Aug 262013
 
Fennel&sweetpeas

Hurstpierpoint, East Sussex

Sweet peas are my favourite flower. My Grandpa used to grow them in his garden, and bring me and my sister a bunch whenever he came to our house. I used to put mine on my bedroom windowsill, in my Sylvac squirrel vase, and gaze at them from my bed. The smell of them still reminds me of him, and of childhood.

I like the dark-coloured ones best, and I love how these are offset by the yellow, airy fennel. 

Dec 192011
 

Regents Park

Round the back of my office is a hidden little row of houses, and this pot is blooming outside the front door of one of them. My colleague James reckons it contains a Polygala myrtifolia, or sweet pea bush.

A quick Google has revealed that sweet pea bushes flower pretty much all year in mild areas. Which got me thinking: is that a good thing? Surely the pleasure of most plants is that their beauty is fleeting?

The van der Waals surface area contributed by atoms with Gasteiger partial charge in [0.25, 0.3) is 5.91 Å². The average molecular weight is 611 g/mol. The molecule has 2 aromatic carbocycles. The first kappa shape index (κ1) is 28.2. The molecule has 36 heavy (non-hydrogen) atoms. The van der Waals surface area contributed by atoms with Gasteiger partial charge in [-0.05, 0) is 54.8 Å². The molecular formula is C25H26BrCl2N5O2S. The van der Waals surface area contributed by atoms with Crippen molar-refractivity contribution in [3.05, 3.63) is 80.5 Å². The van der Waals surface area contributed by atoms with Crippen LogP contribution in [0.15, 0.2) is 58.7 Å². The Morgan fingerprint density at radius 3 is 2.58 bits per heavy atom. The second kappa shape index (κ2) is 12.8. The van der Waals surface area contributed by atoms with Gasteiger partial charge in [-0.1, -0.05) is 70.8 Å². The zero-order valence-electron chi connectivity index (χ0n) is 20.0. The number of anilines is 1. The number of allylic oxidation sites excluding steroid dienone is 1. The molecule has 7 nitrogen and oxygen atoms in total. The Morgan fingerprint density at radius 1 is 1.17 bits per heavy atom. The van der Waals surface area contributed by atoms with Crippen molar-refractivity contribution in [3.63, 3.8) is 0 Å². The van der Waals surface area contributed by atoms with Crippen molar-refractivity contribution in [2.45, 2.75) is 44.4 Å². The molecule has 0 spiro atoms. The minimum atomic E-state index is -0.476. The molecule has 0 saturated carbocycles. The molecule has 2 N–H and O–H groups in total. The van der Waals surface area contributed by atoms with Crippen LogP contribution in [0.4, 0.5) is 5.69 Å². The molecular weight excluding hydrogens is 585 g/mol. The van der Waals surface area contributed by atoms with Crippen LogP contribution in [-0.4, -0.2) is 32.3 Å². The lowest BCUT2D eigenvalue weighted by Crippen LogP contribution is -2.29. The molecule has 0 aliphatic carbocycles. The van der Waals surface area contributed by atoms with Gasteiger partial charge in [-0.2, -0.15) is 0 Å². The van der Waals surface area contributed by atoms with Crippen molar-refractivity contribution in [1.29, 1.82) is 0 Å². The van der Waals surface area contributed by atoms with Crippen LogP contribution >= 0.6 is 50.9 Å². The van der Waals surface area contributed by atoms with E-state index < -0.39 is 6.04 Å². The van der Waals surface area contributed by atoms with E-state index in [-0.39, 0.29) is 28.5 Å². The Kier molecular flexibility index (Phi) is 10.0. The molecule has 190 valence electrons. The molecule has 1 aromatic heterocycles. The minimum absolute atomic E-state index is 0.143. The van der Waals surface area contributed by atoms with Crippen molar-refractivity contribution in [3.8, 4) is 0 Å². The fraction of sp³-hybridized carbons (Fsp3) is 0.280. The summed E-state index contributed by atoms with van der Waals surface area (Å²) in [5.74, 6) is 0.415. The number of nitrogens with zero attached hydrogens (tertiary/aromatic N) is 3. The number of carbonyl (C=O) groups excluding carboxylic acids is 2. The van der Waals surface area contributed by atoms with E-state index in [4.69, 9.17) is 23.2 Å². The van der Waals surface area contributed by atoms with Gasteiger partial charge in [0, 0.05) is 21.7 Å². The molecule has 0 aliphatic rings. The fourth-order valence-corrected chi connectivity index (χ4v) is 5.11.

I don’t know where I stand on this one. At the beginning of the year I told Huw, my long-suffering co-allotmenteer, that I wanted to pick raspberries from May till November. And we pretty much managed it, thanks to a combo of different varieties and some freaky weather. Was I bored of raspberries by November? No way – they’re my favourite fruit. We also had some sweet peas on the go for a similar amount of time (thanks to Huw’s staggered sowings). I loved them as much in autumn when they were short-stemmed and not very smelly as I did in high summer.

That said, I was quite happy to say a fond farewell to the raspberries and sweet peas when the time came. They were looking a bit strange next to pumpkins and leeks, and a combo of paperwhites and sweet peas on the table was looking rather odd. So I guess on balance, I’m all for a bit of extending the season as much as I can – but ultimately you can have too much of a good thing.

…Unless it’s a sweet pea bush, maybe. As a low maintenance, unusual attractive plant in a pot by a front door, I reckon it’s a pretty good choice.